Would Implant Case Acceptance Increase If I Absorbed the Cost of the Initial Dental Cone Beam Scan?

I Place Implants, and I Outsource My CBCTs.  Would I See Higher Acceptance If I Absorbed the Initial CBCT Cost?

For most dental implant cases, one of the first steps is to perform an initial CBCT scan.  For those offices that do not have a CBCT in their office, this scan has a direct cost.  Depending on where the patient is scanned, the scanning facility may charge as little as $150 or as much as $300.  Charges for radiologist reviews may increase this charge further.

To cover this cost, most offices simply have the patient arrange the scan with the scanning facility, which the patient pays for directly out of pocket.  In many cases, they may tell the patient this cost will be “included” if they decide to move forward with the implant treatment.  This is a reasonable way to make sure the cost is covered.  Furthermore, many doctors see it as a valuable indicator to determine how committed the patient is to the treatment. 

However, some offices take the perspective that this initial CBCT payment may be serving as a hurdle that prevents many patients from even considering the procedure.  These offices take a different approach, and remove this barrier by agreeing to absorb this cost – independent of whether the patient decides to move forward with the full treatment plan.

With all the dental offices that utilized our digital imaging solutions, we have found that the latter approach is less common.  However, if done well, we have seen it be very effective in bringing implant treatment to more patients than would consider it otherwise.  One of the biggest benefits of this approach is that the CBCT arms the dental professional with a really powerful graphic to make the case to the patient how the treatment plan will improve their life.  These dental professionals prefer to remove barriers because once they have the cone beam scan, the patients can see the value for themselves.

However, this approach does come with risk.  It would be foolish and irresponsible to encourage patients to have CT scans performed when they will not accept the treatment.  So how is an office to decide the right strategy?

For those that are considering taking this approach, our recommendation is to run an experiment. 

As with any good experiment, it’s important to test the variable you are focused on and keep all other variables the same.  In this case, if you pick a reasonable time period — perhaps 3 months — then simply compare case acceptance during this period when patients are told that the initial scan is no charge to the acceptance rate when patient is told they will play for their scans.

Once this data is captured, it’s simple math.  The key datapoint is to evaluate how many more cases get accepted – and whether this additional income pays for the added costs of paying for scans on patients that do not move forward.  In this case, we will assume that in the standard operating procedure, the true cost does not change for patients that move forward with treatment – because in those cases the costs were absorbed in the broader treatment price.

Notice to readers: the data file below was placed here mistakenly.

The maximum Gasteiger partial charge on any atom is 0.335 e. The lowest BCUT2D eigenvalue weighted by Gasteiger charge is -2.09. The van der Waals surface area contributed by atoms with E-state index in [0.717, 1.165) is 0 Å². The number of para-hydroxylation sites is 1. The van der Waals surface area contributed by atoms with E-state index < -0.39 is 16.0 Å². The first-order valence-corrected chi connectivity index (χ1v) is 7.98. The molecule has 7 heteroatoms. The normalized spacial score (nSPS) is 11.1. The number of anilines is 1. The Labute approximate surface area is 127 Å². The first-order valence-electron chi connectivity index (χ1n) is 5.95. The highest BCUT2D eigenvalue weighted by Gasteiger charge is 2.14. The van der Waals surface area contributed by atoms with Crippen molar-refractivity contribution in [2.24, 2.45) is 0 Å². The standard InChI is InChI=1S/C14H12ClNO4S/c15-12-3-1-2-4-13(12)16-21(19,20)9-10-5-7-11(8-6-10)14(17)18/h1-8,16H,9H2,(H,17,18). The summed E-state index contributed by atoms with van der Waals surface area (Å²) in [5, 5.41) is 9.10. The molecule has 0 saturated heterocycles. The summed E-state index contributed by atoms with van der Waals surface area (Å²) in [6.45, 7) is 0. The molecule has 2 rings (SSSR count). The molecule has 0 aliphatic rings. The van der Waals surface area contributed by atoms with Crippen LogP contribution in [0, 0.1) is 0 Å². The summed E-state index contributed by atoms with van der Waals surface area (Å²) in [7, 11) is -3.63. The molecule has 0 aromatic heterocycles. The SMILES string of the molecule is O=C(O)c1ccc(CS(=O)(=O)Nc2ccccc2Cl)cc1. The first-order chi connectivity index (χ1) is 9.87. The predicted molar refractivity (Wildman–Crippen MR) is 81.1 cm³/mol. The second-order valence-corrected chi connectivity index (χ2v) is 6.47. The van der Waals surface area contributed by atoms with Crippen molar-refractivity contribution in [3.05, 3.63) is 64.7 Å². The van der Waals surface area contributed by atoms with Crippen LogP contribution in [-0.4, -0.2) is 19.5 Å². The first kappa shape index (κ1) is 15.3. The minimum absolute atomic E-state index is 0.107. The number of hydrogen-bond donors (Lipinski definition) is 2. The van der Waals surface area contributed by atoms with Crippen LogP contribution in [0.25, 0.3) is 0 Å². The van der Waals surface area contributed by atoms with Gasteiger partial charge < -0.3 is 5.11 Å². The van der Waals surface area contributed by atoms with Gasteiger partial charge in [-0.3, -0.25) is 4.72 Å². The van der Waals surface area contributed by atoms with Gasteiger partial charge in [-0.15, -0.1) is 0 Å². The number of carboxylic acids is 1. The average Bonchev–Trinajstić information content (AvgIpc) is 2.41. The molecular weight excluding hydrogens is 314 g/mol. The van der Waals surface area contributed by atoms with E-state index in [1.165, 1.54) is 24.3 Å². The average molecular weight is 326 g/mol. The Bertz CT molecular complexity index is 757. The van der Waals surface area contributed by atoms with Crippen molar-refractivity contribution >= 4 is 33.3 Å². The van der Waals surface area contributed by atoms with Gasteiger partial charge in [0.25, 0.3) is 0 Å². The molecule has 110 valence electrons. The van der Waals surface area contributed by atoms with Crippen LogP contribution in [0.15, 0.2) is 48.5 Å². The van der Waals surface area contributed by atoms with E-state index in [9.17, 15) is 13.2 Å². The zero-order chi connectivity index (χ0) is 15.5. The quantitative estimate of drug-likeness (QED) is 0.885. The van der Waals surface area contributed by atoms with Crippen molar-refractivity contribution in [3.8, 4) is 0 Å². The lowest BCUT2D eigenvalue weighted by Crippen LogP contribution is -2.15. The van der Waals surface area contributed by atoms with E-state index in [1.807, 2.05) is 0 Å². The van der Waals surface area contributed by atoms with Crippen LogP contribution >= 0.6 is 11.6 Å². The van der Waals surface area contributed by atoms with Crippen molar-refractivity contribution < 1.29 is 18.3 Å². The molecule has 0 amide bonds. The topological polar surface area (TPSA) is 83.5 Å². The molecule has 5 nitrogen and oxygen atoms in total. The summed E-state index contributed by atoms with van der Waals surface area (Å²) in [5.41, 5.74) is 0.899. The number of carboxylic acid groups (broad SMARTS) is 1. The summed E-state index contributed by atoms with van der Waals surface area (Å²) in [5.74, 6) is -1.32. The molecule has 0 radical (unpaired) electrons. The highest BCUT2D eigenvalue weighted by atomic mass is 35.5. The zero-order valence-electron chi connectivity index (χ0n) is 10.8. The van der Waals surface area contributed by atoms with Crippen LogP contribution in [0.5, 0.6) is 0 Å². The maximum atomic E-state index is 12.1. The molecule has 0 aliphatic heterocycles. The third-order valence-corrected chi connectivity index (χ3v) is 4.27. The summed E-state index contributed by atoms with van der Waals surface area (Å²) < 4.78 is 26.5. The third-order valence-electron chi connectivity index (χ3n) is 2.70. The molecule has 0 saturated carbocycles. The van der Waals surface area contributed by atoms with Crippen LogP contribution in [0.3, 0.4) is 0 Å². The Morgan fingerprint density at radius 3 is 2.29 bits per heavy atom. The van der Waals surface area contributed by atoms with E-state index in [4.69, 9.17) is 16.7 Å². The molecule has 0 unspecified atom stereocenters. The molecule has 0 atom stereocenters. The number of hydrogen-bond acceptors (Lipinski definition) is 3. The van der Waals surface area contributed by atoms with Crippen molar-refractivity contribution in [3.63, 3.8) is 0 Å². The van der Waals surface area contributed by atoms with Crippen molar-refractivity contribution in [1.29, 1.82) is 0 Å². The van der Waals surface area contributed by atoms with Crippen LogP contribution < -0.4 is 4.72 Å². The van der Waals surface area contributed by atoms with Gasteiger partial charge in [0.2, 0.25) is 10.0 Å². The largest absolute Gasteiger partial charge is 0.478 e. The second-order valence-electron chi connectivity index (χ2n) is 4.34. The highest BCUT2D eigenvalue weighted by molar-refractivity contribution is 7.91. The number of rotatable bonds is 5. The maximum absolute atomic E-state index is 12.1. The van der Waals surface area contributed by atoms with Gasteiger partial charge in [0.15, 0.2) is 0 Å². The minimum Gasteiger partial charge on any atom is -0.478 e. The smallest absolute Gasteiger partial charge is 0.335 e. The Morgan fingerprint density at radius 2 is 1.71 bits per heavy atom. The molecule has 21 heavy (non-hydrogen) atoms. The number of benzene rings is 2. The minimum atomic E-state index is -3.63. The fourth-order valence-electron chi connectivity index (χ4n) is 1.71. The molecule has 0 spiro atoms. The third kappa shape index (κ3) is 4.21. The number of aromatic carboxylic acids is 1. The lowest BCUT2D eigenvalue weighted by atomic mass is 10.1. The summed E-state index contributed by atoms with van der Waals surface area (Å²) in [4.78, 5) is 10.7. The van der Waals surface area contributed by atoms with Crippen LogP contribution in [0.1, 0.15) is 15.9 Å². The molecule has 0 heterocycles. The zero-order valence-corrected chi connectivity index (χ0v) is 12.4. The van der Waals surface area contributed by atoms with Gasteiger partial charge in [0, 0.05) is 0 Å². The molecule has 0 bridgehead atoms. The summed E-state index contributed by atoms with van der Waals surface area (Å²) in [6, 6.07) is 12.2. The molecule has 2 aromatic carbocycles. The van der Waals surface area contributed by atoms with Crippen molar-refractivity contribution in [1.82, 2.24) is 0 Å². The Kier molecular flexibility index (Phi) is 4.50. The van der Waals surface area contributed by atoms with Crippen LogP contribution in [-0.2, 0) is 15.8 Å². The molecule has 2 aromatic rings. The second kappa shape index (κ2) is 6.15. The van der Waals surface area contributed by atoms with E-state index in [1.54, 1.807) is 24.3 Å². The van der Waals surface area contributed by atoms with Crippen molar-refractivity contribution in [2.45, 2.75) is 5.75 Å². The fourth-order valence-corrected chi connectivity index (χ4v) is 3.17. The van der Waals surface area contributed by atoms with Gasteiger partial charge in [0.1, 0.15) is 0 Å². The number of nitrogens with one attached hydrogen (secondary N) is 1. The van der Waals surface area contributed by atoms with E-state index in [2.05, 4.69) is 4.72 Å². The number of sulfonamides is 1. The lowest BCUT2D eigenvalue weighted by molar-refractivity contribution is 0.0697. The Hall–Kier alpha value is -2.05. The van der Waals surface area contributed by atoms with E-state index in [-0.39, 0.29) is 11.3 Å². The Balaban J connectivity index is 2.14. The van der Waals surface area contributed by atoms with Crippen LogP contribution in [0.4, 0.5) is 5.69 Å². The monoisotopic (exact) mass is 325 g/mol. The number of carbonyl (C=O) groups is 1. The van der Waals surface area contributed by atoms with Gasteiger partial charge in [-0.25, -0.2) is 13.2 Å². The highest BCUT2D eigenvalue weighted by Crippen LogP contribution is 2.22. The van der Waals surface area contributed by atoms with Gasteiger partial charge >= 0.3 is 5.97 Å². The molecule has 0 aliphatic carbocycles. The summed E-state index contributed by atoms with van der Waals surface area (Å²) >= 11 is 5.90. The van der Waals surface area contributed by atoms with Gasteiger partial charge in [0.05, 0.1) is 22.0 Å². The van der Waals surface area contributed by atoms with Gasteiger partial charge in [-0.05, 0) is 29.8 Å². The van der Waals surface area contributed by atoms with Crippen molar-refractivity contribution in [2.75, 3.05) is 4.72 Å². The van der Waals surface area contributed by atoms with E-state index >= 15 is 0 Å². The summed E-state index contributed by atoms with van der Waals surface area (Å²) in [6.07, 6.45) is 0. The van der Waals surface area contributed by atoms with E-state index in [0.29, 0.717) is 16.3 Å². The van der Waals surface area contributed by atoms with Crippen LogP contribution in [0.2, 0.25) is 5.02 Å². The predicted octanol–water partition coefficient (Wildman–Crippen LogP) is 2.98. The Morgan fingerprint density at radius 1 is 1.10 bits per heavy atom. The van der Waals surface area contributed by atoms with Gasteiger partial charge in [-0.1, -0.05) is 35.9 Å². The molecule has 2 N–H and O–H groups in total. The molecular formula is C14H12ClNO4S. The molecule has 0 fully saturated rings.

Here’s an example.  Let’s say that under normal operation (patient pays for their initial scan), the acceptance rate is 60%.  Let’s say that for this office that does implants, but not an enormous volume, they traditionally did 3 per month.

They then perform an experiment for 3 months, in which they offer to absorb the initial scan.  Let’s say that at the end of the three months, they find that they had 11 cases move forward on 15 recommendations, or an acceptance of 72%.

An increased acceptance is a good thing, but is this approach worthwhile?  We can’t be sure until we compare income vs. costs.

Let’s assume the cost of that initial scan is $300 and the incremental income for the implant case is $2000.  If we typically present the treatment to 15 patients in every 3 month period, then according to our experiment, changing our approach would result in about two additional cases every three months.   This means that:


Additional Cost:

Scans paid for patients that do not pursue treatment: 4

Cost per scan:  $300

Total Additional Cost:  $1200


Additional Income:

Additional Cases: 2

Income per case: $2000

Total Additional Income:  $4000


In this example, (assuming no other factors), it would be worth changing the policy to not charge the patients for that initial scan.

Of course, as with any calculation, the analysis is only as good as the inputs.  In addition, it should never be done in a vacuum without considering other soft factors.  For instance, perhaps there are other indicators that experience of the staff influence decisions about probability for case acceptance.  However, hopefully this provides on frameworks to decide if this approach makes sense for your practice. 


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